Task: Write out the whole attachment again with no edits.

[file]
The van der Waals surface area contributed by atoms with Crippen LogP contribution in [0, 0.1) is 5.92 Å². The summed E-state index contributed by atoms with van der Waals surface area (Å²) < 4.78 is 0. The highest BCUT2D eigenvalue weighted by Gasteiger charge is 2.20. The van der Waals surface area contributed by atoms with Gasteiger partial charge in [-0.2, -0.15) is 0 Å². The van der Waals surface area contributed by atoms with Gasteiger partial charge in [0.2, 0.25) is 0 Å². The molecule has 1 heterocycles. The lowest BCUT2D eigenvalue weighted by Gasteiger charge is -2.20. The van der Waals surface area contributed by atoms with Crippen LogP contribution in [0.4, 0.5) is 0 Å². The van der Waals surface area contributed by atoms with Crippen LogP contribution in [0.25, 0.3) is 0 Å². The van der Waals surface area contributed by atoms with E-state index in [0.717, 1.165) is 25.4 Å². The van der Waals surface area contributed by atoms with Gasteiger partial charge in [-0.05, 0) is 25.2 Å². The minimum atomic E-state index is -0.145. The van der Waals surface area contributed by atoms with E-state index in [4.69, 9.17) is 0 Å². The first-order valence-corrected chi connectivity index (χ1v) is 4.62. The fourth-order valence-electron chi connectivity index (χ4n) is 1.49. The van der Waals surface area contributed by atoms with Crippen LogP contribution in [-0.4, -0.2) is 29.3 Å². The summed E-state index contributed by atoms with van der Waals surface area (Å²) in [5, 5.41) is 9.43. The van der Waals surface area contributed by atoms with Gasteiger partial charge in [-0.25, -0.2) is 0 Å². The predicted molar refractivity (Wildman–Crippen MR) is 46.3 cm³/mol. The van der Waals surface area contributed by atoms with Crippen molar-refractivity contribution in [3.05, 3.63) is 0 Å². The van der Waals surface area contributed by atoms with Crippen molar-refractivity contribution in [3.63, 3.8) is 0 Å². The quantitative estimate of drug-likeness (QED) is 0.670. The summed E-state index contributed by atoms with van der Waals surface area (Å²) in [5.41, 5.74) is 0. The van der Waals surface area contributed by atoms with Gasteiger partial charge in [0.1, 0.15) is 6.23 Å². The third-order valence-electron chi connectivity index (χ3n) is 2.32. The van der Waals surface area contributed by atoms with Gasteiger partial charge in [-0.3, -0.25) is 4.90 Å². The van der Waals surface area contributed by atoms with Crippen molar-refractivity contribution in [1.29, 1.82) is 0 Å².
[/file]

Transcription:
The van der Waals surface area contributed by atoms with Crippen LogP contribution in [0, 0.1) is 5.92 Å². The summed E-state index contributed by atoms with van der Waals surface area (Å²) < 4.78 is 0. The highest BCUT2D eigenvalue weighted by Gasteiger charge is 2.20. The van der Waals surface area contributed by atoms with Gasteiger partial charge in [-0.2, -0.15) is 0 Å². The van der Waals surface area contributed by atoms with Gasteiger partial charge in [0.2, 0.25) is 0 Å². The molecule has 1 heterocycles. The lowest BCUT2D eigenvalue weighted by Gasteiger charge is -2.20. The van der Waals surface area contributed by atoms with Crippen LogP contribution in [0.4, 0.5) is 0 Å². The van der Waals surface area contributed by atoms with Crippen LogP contribution in [0.25, 0.3) is 0 Å². The van der Waals surface area contributed by atoms with E-state index in [0.717, 1.165) is 25.4 Å². The van der Waals surface area contributed by atoms with Gasteiger partial charge in [-0.05, 0) is 25.2 Å². The minimum atomic E-state index is -0.145. The van der Waals surface area contributed by atoms with E-state index in [4.69, 9.17) is 0 Å². The first-order valence-corrected chi connectivity index (χ1v) is 4.62. The fourth-order valence-electron chi connectivity index (χ4n) is 1.49. The van der Waals surface area contributed by atoms with Crippen LogP contribution in [-0.4, -0.2) is 29.3 Å². The summed E-state index contributed by atoms with van der Waals surface area (Å²) in [5, 5.41) is 9.43. The van der Waals surface area contributed by atoms with Gasteiger partial charge in [-0.25, -0.2) is 0 Å². The predicted molar refractivity (Wildman–Crippen MR) is 46.3 cm³/mol. The van der Waals surface area contributed by atoms with Crippen molar-refractivity contribution in [3.05, 3.63) is 0 Å². The van der Waals surface area contributed by atoms with Crippen molar-refractivity contribution in [3.63, 3.8) is 0 Å². The quantitative estimate of drug-likeness (QED) is 0.670. The summed E-state index contributed by atoms with van der Waals surface area (Å²) in [5.41, 5.74) is 0. The van der Waals surface area contributed by atoms with Gasteiger partial charge in [0.1, 0.15) is 6.23 Å². The third-order valence-electron chi connectivity index (χ3n) is 2.32. The van der Waals surface area contributed by atoms with Gasteiger partial charge in [-0.3, -0.25) is 4.90 Å². The van der Waals surface area contributed by atoms with Crippen molar-refractivity contribution in [1.29, 1.82) is 0 Å².